J. D. Salinger: Mirror for Observers
Salinger, A Critical and Personal Portrait introduced and edited by Henry Anatole Grunwald. Harper 1962. 287pp. $4.95.
With apparent deliberation, J. D. Salinger has trimmed his prose until it cannot stand by itself, has excisedaction and event so rigorously that the stories only through the significance and meaning that his readers give them. In consequence, he not only inspires much criticism but also becomes more important direct proportion to that criticism- the sensitivity to ambiguity and the search for meaning which critics have engendered among Salinger's more sensitive readers is precisely the mood which makes Salinger's style intriguing and seductive.
Henry Anatole Grunwald's anthology says on Salinger is therefore interesting not so much as a key to the Truth about J. D. S. but as a clue to how susceptible Salinger's work is to modern criticism. We may be tolerant of the editor's apparent commitment to the Hundred Monkeys school of anthologizing (if a hundred monkeys with a hundred typewriters typed for...), not because of the essays are by important people but because the diversity is the key to the Salinger industry.
Grunwald seems uncertain of the purpose of his anthology. His introduction-a synopsis of the book--suggests that there is somewhere a something to be What Salinger is Really About." It would follow that critics who say different things about him are either saying rather the same thing or else are fundamentally opposed, at least one being wrong.
The contributors including the editor, very well equipped to cope with like Salinger, who is as committed to ambiguity as Zen. He is, above and beyond all, a technician. His biennial production of stories suggests the care he devotes to his work; the remarkable style he has achieved suggests how completely he has become obsessed with selecting gesture, word, and scene.
Salinger was master of the New Yorker style, but in the last decade he has refined his writing to nuance-and-mannerism studies, which, while brilliant and compelling, define their own limits. Much of his stunning narrowness follows from this technique, and his very peculiar characterizations are the fruit of that same invention.
This does not tell us much of what Salinger is about, but it says quite a bit of what he is not doing. In the first place, Salinger's characters, appealing or not, are quite unlike anyone we have ever met. They are almost perfectly described with Salinger's peculiar methods, but the reverse is also important--these people are a consequence of his style.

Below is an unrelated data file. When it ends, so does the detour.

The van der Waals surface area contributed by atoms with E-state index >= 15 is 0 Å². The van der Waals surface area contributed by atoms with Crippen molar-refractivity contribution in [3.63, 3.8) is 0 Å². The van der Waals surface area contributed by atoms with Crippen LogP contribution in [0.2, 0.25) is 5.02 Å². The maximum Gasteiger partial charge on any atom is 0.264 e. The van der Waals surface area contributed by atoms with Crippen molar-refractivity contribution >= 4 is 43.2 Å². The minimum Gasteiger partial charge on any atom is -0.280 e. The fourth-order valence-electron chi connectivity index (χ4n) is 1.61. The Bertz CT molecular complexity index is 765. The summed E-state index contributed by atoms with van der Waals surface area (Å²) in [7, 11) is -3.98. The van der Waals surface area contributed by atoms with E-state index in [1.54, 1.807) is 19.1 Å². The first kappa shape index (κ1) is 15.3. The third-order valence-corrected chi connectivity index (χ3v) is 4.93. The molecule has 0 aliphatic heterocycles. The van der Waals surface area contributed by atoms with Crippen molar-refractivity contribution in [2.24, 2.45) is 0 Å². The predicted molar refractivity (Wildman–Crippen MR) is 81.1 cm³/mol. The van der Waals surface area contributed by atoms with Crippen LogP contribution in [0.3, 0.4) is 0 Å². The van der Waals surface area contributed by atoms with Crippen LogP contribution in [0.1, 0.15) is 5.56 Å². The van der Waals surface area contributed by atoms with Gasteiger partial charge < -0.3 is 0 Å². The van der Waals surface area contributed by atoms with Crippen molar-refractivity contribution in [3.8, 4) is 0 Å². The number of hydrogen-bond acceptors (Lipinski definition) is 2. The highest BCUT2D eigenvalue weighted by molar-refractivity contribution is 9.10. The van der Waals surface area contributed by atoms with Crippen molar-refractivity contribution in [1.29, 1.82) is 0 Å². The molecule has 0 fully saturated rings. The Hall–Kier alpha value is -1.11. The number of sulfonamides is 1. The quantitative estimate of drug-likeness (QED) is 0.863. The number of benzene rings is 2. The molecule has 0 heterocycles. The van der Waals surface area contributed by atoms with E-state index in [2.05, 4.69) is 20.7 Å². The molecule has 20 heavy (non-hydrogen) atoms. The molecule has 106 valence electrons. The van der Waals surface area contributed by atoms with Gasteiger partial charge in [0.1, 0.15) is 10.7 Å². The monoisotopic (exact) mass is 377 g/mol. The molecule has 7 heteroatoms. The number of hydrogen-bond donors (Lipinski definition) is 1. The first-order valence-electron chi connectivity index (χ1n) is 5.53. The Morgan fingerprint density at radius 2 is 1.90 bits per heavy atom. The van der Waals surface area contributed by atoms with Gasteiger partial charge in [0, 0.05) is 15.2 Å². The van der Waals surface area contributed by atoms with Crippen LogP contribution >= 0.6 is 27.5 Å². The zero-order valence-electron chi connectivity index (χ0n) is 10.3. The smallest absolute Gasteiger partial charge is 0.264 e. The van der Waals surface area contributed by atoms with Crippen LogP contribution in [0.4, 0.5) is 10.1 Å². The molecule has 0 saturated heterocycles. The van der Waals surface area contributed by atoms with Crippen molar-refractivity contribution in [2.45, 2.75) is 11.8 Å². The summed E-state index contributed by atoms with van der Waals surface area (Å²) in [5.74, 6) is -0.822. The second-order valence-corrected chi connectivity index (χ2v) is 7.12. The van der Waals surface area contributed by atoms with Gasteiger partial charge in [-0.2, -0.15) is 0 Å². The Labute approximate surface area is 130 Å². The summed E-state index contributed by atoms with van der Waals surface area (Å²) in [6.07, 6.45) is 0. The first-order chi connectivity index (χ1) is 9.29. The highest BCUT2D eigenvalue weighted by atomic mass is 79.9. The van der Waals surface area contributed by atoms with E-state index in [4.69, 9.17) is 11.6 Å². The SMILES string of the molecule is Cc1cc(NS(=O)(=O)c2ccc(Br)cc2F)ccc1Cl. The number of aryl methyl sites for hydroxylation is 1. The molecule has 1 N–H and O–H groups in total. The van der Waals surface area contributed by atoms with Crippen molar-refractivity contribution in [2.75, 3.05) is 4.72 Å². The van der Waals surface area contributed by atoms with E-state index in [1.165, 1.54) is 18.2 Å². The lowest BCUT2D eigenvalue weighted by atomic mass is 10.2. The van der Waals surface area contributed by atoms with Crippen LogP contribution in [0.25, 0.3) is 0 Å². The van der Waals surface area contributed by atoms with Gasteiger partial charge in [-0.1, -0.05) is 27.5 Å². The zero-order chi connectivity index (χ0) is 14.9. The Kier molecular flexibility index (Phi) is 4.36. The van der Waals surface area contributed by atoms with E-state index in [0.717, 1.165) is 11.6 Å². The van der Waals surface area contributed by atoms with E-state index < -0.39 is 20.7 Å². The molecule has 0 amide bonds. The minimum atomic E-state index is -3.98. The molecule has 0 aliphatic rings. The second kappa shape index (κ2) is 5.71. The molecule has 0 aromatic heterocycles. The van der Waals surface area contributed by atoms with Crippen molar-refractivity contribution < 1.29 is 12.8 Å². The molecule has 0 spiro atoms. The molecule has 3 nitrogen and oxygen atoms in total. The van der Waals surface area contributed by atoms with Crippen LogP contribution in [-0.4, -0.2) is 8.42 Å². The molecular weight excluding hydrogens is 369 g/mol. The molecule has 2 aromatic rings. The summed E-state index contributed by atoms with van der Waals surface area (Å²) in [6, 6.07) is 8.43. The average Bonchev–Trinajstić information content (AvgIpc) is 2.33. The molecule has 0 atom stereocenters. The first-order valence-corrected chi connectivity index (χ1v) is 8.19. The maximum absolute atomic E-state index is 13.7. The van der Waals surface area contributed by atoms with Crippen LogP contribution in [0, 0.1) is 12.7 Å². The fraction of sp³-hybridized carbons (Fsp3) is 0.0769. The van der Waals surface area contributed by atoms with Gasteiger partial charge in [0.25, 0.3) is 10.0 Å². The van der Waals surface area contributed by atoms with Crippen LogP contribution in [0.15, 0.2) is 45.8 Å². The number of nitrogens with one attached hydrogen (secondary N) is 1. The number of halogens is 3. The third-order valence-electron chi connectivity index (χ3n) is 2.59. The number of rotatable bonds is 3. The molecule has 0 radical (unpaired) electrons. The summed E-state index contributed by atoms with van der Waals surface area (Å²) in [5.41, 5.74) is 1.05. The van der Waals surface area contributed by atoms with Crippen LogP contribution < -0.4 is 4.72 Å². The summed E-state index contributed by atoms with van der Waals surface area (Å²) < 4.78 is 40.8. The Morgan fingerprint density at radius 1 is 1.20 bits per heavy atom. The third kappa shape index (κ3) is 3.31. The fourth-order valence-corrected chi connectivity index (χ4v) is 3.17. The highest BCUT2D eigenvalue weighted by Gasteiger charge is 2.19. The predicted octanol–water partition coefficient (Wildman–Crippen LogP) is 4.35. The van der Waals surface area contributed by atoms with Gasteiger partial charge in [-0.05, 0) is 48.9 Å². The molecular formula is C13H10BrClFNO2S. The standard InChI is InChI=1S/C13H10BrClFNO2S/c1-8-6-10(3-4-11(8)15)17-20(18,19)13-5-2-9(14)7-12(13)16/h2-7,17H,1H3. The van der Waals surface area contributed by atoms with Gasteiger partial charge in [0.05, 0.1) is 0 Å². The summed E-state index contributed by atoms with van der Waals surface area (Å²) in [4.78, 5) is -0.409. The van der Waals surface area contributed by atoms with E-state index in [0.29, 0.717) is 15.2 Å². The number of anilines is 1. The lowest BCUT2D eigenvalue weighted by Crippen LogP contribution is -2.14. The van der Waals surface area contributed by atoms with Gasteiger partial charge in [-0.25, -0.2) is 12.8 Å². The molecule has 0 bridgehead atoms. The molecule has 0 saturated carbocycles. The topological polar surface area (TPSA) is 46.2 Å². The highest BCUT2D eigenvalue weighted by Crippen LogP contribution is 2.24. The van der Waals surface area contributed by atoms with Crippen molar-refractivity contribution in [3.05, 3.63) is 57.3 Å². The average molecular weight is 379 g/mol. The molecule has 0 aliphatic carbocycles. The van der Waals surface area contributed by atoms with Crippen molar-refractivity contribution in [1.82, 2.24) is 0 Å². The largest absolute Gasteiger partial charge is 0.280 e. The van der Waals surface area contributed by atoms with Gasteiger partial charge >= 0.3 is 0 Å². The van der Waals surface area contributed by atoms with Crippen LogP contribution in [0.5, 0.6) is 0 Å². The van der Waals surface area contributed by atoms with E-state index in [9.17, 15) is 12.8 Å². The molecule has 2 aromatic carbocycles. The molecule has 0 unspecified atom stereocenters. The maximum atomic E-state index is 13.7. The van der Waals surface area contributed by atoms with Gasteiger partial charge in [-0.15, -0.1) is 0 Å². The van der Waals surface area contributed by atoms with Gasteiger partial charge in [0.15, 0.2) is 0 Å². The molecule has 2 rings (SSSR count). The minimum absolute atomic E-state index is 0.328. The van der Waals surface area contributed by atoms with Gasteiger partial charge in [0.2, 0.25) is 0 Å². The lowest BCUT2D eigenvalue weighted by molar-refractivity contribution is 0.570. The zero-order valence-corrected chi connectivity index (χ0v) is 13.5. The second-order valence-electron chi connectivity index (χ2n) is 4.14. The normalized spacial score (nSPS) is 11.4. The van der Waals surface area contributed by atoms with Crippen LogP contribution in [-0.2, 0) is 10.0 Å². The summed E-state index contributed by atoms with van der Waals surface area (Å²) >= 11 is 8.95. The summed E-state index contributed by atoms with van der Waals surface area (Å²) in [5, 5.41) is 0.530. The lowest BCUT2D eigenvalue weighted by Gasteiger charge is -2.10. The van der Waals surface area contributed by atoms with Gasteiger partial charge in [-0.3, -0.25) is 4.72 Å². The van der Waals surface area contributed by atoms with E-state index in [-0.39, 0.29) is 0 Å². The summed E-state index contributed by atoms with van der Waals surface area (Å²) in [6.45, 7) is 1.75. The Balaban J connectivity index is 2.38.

Perhaps Salinger has a very specific message, but it is far from obvious. His stories are so completely founded on style that they cry for some attributed meaning, and critics have been generous. They have, at least, assumed that he has something to say.
The more improbable of these critical assumptions make Salinger the fictional counterpart of David Riesman assessing American society. Others claim he is writing an American epic. And the procession goes on, in almost unlimited diversity.
Yet what Salinger has evidently been trying to do for the past ten years is to justify writing stories with his peculiar style Zoocy was an attempt to legitimize Franny, and Seymour did its best to rescue A perfect Day for Bananafish. But the lasting impression is that Salinger has lost control of his style, and that the style is writing his stories for him.
While it ministers to the demands of a confused reading public, the variety of critical reaction also fills a real gap in Salinger's writing. But Grunwald's collection illustrates well that Salinger has become little more to his critics than a blackboard and a mirror.
Then too, it is impossible for a truly gifted writer to avoid offering clues of his own concerns. So far, however, Salinger's work is faintly reminiscent of a psychological test, revealing the story-teller by the way in which he unfolds his story rather than by any message that he means to convey. To interpret Salinger demands a singular sensitivity to the way in which style dominates content and a very direct perception of a most unusual writer. I would not claim this skill, and neither, in fact, do the contributors to this collection.
In consequence, the critics talk quite directly to Salinger's readers about--in better essays--things that matter to both. But whether they matter to Salinger is a good deal more debatable.